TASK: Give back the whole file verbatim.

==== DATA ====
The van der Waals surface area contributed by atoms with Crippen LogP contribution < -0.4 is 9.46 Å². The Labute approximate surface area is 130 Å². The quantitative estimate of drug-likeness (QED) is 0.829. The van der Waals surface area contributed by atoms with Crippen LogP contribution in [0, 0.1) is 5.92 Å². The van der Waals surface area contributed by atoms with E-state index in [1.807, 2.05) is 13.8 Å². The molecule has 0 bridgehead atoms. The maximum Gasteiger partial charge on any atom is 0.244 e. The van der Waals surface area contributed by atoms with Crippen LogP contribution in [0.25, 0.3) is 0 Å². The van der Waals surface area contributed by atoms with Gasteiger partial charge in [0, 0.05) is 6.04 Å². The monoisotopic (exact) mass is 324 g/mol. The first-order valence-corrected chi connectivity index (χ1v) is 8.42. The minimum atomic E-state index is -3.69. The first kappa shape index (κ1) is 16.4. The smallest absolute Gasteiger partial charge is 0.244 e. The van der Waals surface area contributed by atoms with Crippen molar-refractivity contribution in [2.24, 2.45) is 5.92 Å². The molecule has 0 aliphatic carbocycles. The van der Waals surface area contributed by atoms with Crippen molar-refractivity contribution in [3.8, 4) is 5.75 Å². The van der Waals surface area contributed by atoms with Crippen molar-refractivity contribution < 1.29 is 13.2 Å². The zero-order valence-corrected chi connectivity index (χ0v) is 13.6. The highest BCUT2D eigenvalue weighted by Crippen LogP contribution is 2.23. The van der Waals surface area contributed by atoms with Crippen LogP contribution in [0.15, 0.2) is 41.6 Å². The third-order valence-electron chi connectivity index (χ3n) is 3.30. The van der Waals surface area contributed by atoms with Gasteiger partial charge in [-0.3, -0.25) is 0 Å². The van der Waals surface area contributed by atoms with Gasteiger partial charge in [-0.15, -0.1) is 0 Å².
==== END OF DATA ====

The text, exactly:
The van der Waals surface area contributed by atoms with Crippen LogP contribution < -0.4 is 9.46 Å². The Labute approximate surface area is 130 Å². The quantitative estimate of drug-likeness (QED) is 0.829. The van der Waals surface area contributed by atoms with Crippen LogP contribution in [0, 0.1) is 5.92 Å². The van der Waals surface area contributed by atoms with E-state index in [1.807, 2.05) is 13.8 Å². The molecule has 0 bridgehead atoms. The maximum Gasteiger partial charge on any atom is 0.244 e. The van der Waals surface area contributed by atoms with Crippen LogP contribution in [0.25, 0.3) is 0 Å². The van der Waals surface area contributed by atoms with Gasteiger partial charge in [0, 0.05) is 6.04 Å². The monoisotopic (exact) mass is 324 g/mol. The first-order valence-corrected chi connectivity index (χ1v) is 8.42. The minimum atomic E-state index is -3.69. The first kappa shape index (κ1) is 16.4. The smallest absolute Gasteiger partial charge is 0.244 e. The van der Waals surface area contributed by atoms with Crippen molar-refractivity contribution in [2.24, 2.45) is 5.92 Å². The molecule has 0 aliphatic carbocycles. The van der Waals surface area contributed by atoms with Crippen molar-refractivity contribution in [3.8, 4) is 5.75 Å². The van der Waals surface area contributed by atoms with Crippen molar-refractivity contribution < 1.29 is 13.2 Å². The zero-order valence-corrected chi connectivity index (χ0v) is 13.6. The highest BCUT2D eigenvalue weighted by Crippen LogP contribution is 2.23. The van der Waals surface area contributed by atoms with Crippen LogP contribution in [0.15, 0.2) is 41.6 Å². The third-order valence-electron chi connectivity index (χ3n) is 3.30. The van der Waals surface area contributed by atoms with Gasteiger partial charge in [-0.3, -0.25) is 0 Å². The van der Waals surface area contributed by atoms with Gasteiger partial charge in [-0.15, -0.1) is 0 Å².